Finally, create or join Employee Resource Groups within the organisation. These are volunteer groups that are run by employees and typically have sponsorship from HR and the CEO, with a purpose to foster a diverse and inclusive workplace.
For example, the Achievers Women's Network was established by a group of employees to empower, enable, and inspire women in technology. We host events, promote the achievements of women through feature stories and social media, share best practices and publicly advocate for equitable conditions in the tech industry.
Joining these types of groups is a great way to advance the agenda of women in tech.
What are some of the key things holding women back from a career in tech in 2022, and how can we solve these problems?
Women don't want to be the only one in the room, so visible women are key. Ensure there is diversity in the recruitment process, review external presentation of gender balance and intentionally make stories of women delivering impact visible.
We're doing this through the Achievers Women's Network social media channels - profiling, interviewing and highlighting women at different stages of their career and in different areas of the business.
I mentioned earlier that research suggests women connect more to the purpose and value of the work than men. I don't work at Achievers because it is a tech company; I work at Achievers because we have a positive impact on ensuring employees feel welcomed, included and supported at an organisation. Feeling connected to an organisation's mission will make a difference, particularly for women.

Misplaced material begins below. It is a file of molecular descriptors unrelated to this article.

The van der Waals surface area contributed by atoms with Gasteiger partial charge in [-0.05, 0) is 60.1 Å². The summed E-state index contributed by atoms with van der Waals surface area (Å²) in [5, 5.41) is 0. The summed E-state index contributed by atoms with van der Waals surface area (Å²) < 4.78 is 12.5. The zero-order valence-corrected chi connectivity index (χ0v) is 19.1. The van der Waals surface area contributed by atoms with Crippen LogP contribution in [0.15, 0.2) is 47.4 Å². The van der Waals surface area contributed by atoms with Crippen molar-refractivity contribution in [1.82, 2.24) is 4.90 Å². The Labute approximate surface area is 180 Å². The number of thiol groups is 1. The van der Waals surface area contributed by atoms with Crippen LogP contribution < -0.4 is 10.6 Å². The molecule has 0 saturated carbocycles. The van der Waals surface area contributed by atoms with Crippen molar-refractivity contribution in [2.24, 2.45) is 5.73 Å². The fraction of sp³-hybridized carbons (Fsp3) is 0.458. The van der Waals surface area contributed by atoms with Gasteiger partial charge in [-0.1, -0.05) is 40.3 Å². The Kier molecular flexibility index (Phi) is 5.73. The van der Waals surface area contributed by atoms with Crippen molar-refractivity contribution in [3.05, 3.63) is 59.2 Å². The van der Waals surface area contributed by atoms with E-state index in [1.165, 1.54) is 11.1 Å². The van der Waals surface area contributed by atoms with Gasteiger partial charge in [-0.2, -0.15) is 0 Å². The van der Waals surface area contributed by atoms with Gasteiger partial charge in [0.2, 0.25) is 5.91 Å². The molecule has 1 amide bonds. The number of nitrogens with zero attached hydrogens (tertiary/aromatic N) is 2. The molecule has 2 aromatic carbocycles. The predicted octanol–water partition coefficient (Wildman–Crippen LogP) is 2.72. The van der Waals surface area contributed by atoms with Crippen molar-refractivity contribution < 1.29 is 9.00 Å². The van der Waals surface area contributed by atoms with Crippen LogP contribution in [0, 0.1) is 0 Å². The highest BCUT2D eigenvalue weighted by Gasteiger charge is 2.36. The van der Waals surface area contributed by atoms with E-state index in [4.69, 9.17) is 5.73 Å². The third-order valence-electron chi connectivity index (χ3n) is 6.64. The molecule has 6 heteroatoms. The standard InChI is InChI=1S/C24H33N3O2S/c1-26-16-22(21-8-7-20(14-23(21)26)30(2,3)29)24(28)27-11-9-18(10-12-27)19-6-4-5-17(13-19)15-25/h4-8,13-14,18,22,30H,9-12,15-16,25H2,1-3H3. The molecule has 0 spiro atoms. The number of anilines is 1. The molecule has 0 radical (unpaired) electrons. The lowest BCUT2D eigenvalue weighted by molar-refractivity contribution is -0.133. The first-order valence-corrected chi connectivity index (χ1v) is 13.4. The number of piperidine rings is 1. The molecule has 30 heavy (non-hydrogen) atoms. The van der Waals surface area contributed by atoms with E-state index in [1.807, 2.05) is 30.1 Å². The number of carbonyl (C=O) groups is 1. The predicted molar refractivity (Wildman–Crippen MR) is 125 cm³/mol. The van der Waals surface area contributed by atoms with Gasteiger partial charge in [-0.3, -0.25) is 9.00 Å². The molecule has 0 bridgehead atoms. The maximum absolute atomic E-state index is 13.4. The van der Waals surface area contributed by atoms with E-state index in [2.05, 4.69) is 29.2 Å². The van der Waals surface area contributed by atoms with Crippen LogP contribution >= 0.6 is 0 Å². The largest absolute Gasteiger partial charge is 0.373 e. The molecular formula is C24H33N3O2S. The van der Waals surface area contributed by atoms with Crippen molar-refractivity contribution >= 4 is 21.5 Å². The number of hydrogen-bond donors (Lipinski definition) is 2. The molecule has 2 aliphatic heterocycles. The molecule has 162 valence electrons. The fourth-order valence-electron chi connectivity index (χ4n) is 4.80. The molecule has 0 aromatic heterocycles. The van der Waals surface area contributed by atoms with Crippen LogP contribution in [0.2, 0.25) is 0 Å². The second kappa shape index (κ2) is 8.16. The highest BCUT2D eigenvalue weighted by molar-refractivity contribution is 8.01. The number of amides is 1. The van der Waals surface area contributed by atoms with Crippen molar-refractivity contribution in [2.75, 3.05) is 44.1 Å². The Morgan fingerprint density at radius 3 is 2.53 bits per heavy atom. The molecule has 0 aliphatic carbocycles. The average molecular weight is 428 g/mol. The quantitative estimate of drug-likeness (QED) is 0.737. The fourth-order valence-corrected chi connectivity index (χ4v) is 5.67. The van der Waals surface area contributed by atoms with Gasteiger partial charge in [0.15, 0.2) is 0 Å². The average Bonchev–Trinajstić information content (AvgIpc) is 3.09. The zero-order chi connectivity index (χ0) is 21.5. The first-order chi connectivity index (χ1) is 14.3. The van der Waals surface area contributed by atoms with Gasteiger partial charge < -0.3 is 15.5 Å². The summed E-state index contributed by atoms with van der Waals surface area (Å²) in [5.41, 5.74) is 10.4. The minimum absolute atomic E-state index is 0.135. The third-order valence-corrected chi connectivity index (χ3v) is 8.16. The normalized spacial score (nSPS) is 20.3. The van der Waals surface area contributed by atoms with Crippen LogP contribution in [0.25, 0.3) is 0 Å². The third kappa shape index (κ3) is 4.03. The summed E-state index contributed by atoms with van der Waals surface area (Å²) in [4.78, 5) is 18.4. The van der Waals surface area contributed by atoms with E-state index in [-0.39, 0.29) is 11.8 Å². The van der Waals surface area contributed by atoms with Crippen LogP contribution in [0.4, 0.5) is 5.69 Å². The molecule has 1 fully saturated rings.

How could the industry eliminate the gender pay gap?
According to the Workplace Gender Equity Agency's 2022 report, the full-time gender pay gap in STEM is 22%, which is an increase from 20% in 2020. Where across all industries in Australia, the gap is slowly closing, in STEM, it has increased.
In 2021, only 40% of organisations in STEM conducted a pay gap analysis in the past 12 months, and of those, only 56% took action. So it's clear that despite all the conversation about the gender pay gap, and despite the need to report on it, action is required.
Industry and government bodies can support the reporting and transparency around the gender pay gap, with accountability to creating and delivering on action plans. For example, advertising salaries in job advertisements would be a great start to improve transparency and force organisations to close the gap.
Training is another area where the industry could support. Any bias in the merit process needs to be addressed, and for this to happen, leaders need to be upskilled. While HR can support and guide, ultimately, leaders are responsible for assessing the performance of their direct reports.
They need to consider years of experience, target attainment, contribution to the business, and skills and capabilities to meet future goals. Leaders need to advocate for their team members, with clear measurements, to close the gender pay gap.